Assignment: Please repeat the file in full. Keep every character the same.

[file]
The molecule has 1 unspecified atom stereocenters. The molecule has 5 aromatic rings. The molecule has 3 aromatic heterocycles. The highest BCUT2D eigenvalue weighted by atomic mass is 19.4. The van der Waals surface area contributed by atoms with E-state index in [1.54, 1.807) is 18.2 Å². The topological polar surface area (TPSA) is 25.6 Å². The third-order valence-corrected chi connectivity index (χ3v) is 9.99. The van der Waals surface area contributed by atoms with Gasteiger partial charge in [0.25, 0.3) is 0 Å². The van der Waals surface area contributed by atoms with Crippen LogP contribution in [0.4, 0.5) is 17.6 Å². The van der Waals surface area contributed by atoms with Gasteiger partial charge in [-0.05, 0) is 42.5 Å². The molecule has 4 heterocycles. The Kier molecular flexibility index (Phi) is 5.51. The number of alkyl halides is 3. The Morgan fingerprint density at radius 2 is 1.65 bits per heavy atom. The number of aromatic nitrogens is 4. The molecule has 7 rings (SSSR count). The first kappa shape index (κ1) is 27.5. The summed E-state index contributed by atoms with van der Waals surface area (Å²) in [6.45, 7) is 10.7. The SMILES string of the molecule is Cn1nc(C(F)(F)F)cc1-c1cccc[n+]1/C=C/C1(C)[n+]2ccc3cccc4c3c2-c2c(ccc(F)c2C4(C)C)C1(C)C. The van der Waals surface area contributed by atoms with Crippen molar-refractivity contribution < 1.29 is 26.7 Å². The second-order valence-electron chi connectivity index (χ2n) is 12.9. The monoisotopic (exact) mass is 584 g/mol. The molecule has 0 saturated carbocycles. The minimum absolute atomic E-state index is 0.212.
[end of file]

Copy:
The molecule has 1 unspecified atom stereocenters. The molecule has 5 aromatic rings. The molecule has 3 aromatic heterocycles. The highest BCUT2D eigenvalue weighted by atomic mass is 19.4. The van der Waals surface area contributed by atoms with E-state index in [1.54, 1.807) is 18.2 Å². The topological polar surface area (TPSA) is 25.6 Å². The third-order valence-corrected chi connectivity index (χ3v) is 9.99. The van der Waals surface area contributed by atoms with Gasteiger partial charge in [0.25, 0.3) is 0 Å². The van der Waals surface area contributed by atoms with Crippen LogP contribution in [0.4, 0.5) is 17.6 Å². The van der Waals surface area contributed by atoms with Gasteiger partial charge in [-0.05, 0) is 42.5 Å². The molecule has 4 heterocycles. The Kier molecular flexibility index (Phi) is 5.51. The number of alkyl halides is 3. The Morgan fingerprint density at radius 2 is 1.65 bits per heavy atom. The number of aromatic nitrogens is 4. The molecule has 7 rings (SSSR count). The first kappa shape index (κ1) is 27.5. The summed E-state index contributed by atoms with van der Waals surface area (Å²) in [6.45, 7) is 10.7. The SMILES string of the molecule is Cn1nc(C(F)(F)F)cc1-c1cccc[n+]1/C=C/C1(C)[n+]2ccc3cccc4c3c2-c2c(ccc(F)c2C4(C)C)C1(C)C. The van der Waals surface area contributed by atoms with Crippen molar-refractivity contribution < 1.29 is 26.7 Å². The second-order valence-electron chi connectivity index (χ2n) is 12.9. The monoisotopic (exact) mass is 584 g/mol. The molecule has 0 saturated carbocycles. The minimum absolute atomic E-state index is 0.212.